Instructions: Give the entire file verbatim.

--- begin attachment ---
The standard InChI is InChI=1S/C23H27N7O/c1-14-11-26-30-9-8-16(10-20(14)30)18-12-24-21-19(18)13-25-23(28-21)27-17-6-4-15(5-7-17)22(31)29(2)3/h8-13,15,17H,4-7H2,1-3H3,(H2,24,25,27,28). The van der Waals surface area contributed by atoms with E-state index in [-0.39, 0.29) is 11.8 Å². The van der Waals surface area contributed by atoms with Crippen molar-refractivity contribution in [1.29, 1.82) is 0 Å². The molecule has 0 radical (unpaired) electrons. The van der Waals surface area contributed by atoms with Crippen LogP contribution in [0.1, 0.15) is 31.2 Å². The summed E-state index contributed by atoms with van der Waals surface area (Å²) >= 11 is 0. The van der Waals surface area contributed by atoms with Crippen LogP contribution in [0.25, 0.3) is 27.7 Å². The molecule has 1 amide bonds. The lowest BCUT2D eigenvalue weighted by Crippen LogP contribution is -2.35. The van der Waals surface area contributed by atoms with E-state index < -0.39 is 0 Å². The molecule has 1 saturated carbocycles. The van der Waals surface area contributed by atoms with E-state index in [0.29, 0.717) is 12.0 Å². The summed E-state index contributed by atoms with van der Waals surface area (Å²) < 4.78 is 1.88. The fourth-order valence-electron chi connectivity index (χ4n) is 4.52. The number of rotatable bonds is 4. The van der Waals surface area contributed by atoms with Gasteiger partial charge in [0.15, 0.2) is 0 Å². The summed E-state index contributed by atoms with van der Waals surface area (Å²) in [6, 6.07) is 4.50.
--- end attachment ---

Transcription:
The standard InChI is InChI=1S/C23H27N7O/c1-14-11-26-30-9-8-16(10-20(14)30)18-12-24-21-19(18)13-25-23(28-21)27-17-6-4-15(5-7-17)22(31)29(2)3/h8-13,15,17H,4-7H2,1-3H3,(H2,24,25,27,28). The van der Waals surface area contributed by atoms with E-state index in [-0.39, 0.29) is 11.8 Å². The van der Waals surface area contributed by atoms with Crippen molar-refractivity contribution in [1.29, 1.82) is 0 Å². The molecule has 0 radical (unpaired) electrons. The van der Waals surface area contributed by atoms with Crippen LogP contribution in [0.1, 0.15) is 31.2 Å². The summed E-state index contributed by atoms with van der Waals surface area (Å²) >= 11 is 0. The van der Waals surface area contributed by atoms with Crippen LogP contribution in [0.25, 0.3) is 27.7 Å². The molecule has 1 amide bonds. The lowest BCUT2D eigenvalue weighted by Crippen LogP contribution is -2.35. The van der Waals surface area contributed by atoms with E-state index < -0.39 is 0 Å². The molecule has 1 saturated carbocycles. The van der Waals surface area contributed by atoms with E-state index in [0.29, 0.717) is 12.0 Å². The summed E-state index contributed by atoms with van der Waals surface area (Å²) < 4.78 is 1.88. The fourth-order valence-electron chi connectivity index (χ4n) is 4.52. The number of rotatable bonds is 4. The van der Waals surface area contributed by atoms with Gasteiger partial charge in [0.15, 0.2) is 0 Å². The summed E-state index contributed by atoms with van der Waals surface area (Å²) in [6, 6.07) is 4.50.